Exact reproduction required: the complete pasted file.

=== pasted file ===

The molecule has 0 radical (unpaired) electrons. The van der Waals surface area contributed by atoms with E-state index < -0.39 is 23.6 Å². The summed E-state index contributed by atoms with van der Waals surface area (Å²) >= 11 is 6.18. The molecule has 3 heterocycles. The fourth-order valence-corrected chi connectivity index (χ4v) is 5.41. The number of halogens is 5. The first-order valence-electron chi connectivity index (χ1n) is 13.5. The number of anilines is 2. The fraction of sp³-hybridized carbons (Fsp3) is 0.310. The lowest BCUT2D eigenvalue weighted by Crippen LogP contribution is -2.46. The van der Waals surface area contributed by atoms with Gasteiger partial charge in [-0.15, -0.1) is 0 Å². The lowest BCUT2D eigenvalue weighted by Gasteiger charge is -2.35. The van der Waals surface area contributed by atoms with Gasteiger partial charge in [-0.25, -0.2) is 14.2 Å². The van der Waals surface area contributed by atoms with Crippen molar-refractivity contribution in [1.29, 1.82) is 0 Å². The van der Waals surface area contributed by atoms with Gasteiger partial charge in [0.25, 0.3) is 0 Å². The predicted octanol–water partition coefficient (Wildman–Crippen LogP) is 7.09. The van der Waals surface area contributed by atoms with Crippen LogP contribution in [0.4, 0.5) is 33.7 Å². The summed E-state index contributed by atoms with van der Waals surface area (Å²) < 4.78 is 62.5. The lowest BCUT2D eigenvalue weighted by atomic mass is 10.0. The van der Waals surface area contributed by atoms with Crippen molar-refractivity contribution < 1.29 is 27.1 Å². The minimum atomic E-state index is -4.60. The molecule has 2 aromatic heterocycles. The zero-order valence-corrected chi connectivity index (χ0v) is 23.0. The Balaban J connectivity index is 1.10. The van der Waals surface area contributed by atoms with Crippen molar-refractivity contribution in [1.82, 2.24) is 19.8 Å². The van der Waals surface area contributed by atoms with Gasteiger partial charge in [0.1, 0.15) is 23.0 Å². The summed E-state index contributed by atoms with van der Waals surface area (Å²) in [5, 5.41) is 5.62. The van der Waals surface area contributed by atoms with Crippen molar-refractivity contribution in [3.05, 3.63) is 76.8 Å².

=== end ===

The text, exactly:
The molecule has 0 radical (unpaired) electrons. The van der Waals surface area contributed by atoms with E-state index < -0.39 is 23.6 Å². The summed E-state index contributed by atoms with van der Waals surface area (Å²) >= 11 is 6.18. The molecule has 3 heterocycles. The fourth-order valence-corrected chi connectivity index (χ4v) is 5.41. The number of halogens is 5. The first-order valence-electron chi connectivity index (χ1n) is 13.5. The number of anilines is 2. The fraction of sp³-hybridized carbons (Fsp3) is 0.310. The lowest BCUT2D eigenvalue weighted by Crippen LogP contribution is -2.46. The van der Waals surface area contributed by atoms with Gasteiger partial charge in [-0.15, -0.1) is 0 Å². The lowest BCUT2D eigenvalue weighted by Gasteiger charge is -2.35. The van der Waals surface area contributed by atoms with Gasteiger partial charge in [-0.25, -0.2) is 14.2 Å². The van der Waals surface area contributed by atoms with Crippen molar-refractivity contribution in [1.29, 1.82) is 0 Å². The van der Waals surface area contributed by atoms with Gasteiger partial charge in [0.25, 0.3) is 0 Å². The predicted octanol–water partition coefficient (Wildman–Crippen LogP) is 7.09. The van der Waals surface area contributed by atoms with Crippen LogP contribution in [0.4, 0.5) is 33.7 Å². The summed E-state index contributed by atoms with van der Waals surface area (Å²) < 4.78 is 62.5. The lowest BCUT2D eigenvalue weighted by atomic mass is 10.0. The van der Waals surface area contributed by atoms with Crippen molar-refractivity contribution < 1.29 is 27.1 Å². The minimum atomic E-state index is -4.60. The molecule has 2 aromatic heterocycles. The zero-order valence-corrected chi connectivity index (χ0v) is 23.0. The Balaban J connectivity index is 1.10. The van der Waals surface area contributed by atoms with Crippen molar-refractivity contribution in [1.82, 2.24) is 19.8 Å². The van der Waals surface area contributed by atoms with Gasteiger partial charge in [0.1, 0.15) is 23.0 Å². The summed E-state index contributed by atoms with van der Waals surface area (Å²) in [5, 5.41) is 5.62. The van der Waals surface area contributed by atoms with Crippen molar-refractivity contribution in [3.05, 3.63) is 76.8 Å².